Photos by Camille Snyder
The lovely grandfather clock behind the mistress of the house was something of an innovation at this time as the timepieces had only recently become more reliable.

You will note the desk under the staircase.  On a plantation large enough to support such an elegant house, this most likely would have been used by the mistress of the house, and the master would have had a separate office to meet with the plantation manager.  The desk has not yet been "dressed" with accessories, so will show that another time.

 Here you can see one of the candle sconces on either side of the fireplace that helped to light the living room.  (Interesting note: whale oil lamps were beginning to be used in the late 1700's because of their bright and relatively clean light but Rosalind chose to use candles throughout this house.  I forgot to ask her if it was because of esthetics or if it was easier to find miniature candle holders.)  There is a Japanese Imari vase and plate on the mantle (very common in wealthy homes during the 1700's)  and a hand painted oil reproduction by Miniaturist Linda Webster of Claude Monet's The Hoschedes' Garden at Montgeron hanging over the fireplace. Since the original was painted in 1876, I am thinking there might have been a time traveler visiting Williamsburg in the 1700's and peddling his wares.

The Dining Room

Here Rosalind used the same wallpaper from Dollhouse Emporium that she used in the living room.  I think it is very pretty with this rug.  Notice the Jasperware by Wedgewood on the dining table.  Rosalind also has a wonderful collection of Jasperware in a much larger scale.  

In the photo below you can see a corner of the desk where she keeps some of her collection:
Photo via The Vintique Object
 And notice how the camel back sofa in the dollhouse echoes the ones in her living room.
Photo Via The Vintique Object you think Rosalind's taste was influenced by her love of Williamsburg? Or did she love Williamsburg because it matched her taste?   Care to comment, Rosalind?

Friday, May 17, 2013

Miniature Williamsburg Dollhouse

When my sister Rosalind and I were old enough to read to ourselves, we were introduced to a book called "The Borrowers" about tiny little folk who lived in the walls of houses owned by "The Bigs."  Somewhat like gypsies in miniature, they cannily "borrowed" items from the Bigs in order to survive.  Following their adventures began my life-long love of fantasy fiction.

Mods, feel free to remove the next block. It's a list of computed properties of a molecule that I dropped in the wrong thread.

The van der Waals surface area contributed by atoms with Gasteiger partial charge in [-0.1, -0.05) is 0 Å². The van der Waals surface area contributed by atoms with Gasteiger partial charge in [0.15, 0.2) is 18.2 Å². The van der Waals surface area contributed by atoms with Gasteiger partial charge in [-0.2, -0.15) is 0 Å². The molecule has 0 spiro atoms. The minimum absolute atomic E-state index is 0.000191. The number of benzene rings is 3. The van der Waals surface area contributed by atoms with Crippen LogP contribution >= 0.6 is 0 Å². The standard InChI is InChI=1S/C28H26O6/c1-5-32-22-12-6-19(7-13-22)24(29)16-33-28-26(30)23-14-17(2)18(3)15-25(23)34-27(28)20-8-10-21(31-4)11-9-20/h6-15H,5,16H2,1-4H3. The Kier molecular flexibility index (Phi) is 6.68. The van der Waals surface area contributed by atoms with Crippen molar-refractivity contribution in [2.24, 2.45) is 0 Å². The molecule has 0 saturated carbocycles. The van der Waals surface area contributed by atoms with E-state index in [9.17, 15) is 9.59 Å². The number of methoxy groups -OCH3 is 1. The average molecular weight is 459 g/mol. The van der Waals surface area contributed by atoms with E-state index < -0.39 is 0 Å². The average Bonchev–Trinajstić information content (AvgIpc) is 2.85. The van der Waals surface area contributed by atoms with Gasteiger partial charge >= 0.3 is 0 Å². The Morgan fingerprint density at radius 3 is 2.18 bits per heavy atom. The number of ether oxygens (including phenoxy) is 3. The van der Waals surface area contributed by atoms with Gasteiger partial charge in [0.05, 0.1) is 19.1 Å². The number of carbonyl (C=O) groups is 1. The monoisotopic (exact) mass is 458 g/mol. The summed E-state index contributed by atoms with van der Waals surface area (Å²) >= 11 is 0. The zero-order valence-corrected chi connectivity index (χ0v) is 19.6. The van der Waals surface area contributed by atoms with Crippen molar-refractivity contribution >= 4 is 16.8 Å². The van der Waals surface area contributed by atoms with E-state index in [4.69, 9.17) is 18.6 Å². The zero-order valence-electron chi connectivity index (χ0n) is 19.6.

When years later, as an adult, my sister began to build a Williamsburg dollhouse, I was enchanted.  I could imagine tiny little folks moving into it.  As the next three years passed, she carefully crafted period furniture, did research on colonial times, and decided the kitchen would need to be a separate building.  As the dollhouse neared completion, my sister's life changed dramatically when she met and married her love, Larry.  He had lived in Williamsburg as a child when his father, Jack Cotter was head archaeologist at the Colonial National Historical Park and directed excavations at Jamestown, Virginia.  Living in Rosalind's small house, it became clear that her dollhouse was taking up some valuable space that Larry needed for a study.  We all began house hunting for a larger house for soon to be married couple.  Moving house, meant packing up the dollhouse, which was a big disappointment for my daughters who had been allowed to re-arrange furniture under close supervision from their auntie Roz.  In its new home, the dollhouse was loved for a number of years before my girls moved on to teen age interests and the dollhouse gathered dust and was eventually packed away as my sister settled into married life.

My sister's dollhouse had been stored in her attic for seventeen years when she agreed to my request to haul it down and get it ready for a miniature show we are planning at St. Mark's.  I had remembered it as being amazing but it was in pretty sad shape after alternately freezing and heating over those years, so it has been undergoing renovations for the past six months and is now ready (as they say in TV land) for THE BIG REVEAL.  I am kicking myself for not taking photos of the before.  Rosalind had made it before internet shopping with what she could purchase in Albuquerque shops and through a few catalogs.  She had done an wonderful job, but the wall paper was not quite in period, so down it came with a whole lot of sponging and scraping...which was not easy for her in those tiny spaces!

The new wallpaper is much more elegant and was purchased from Dollhouse Emporium.  Rosalind used this paper for the master bedroom and adjacent dressing room.

Rosalind made the bed, the chair, the side tables and the cradle from kits.  The tiny little tatted edges on the pillow case were made by our great-grandmother and was handed down with her sewing box.  Rosalind made the rest of the bedding.  

At the foot of the bed, the maid has laid out a tiny little pair of knickers and a camisole for the mistress to wear after she had had her bath.  The maid has to haul water from the kitchen fireplace up a flight of stairs, to fill the bath and then haul it back down again.  No wonder people did not bathe as frequently in those days!

Next to it is the bed warmer the colonials used to made icy sheets bearable in the winters.

Here you can glimpse the bathtub hidden discretely behind a Chinese screen.

The Dressing Table

Next door to the Master Bedroom is the Dressing Room which contains a bed for the Master of the plantation.  He would retire to this bed when the Mistress had a new baby, or if he had been out late with his hunting buddies.
  A comfortable reading chair and a bottle of wine, make this space all his own.

In the next post, we will take a look at some of the rest of the rooms in this miniature colonial Williamsburg house.

For now, if you are intrigued by the miniature world, you can visit some of these fabulous site via these links:

The Queen's Dollhouse:


Colleen Moore's Fairy Dollhouse

Tom Robert's Collection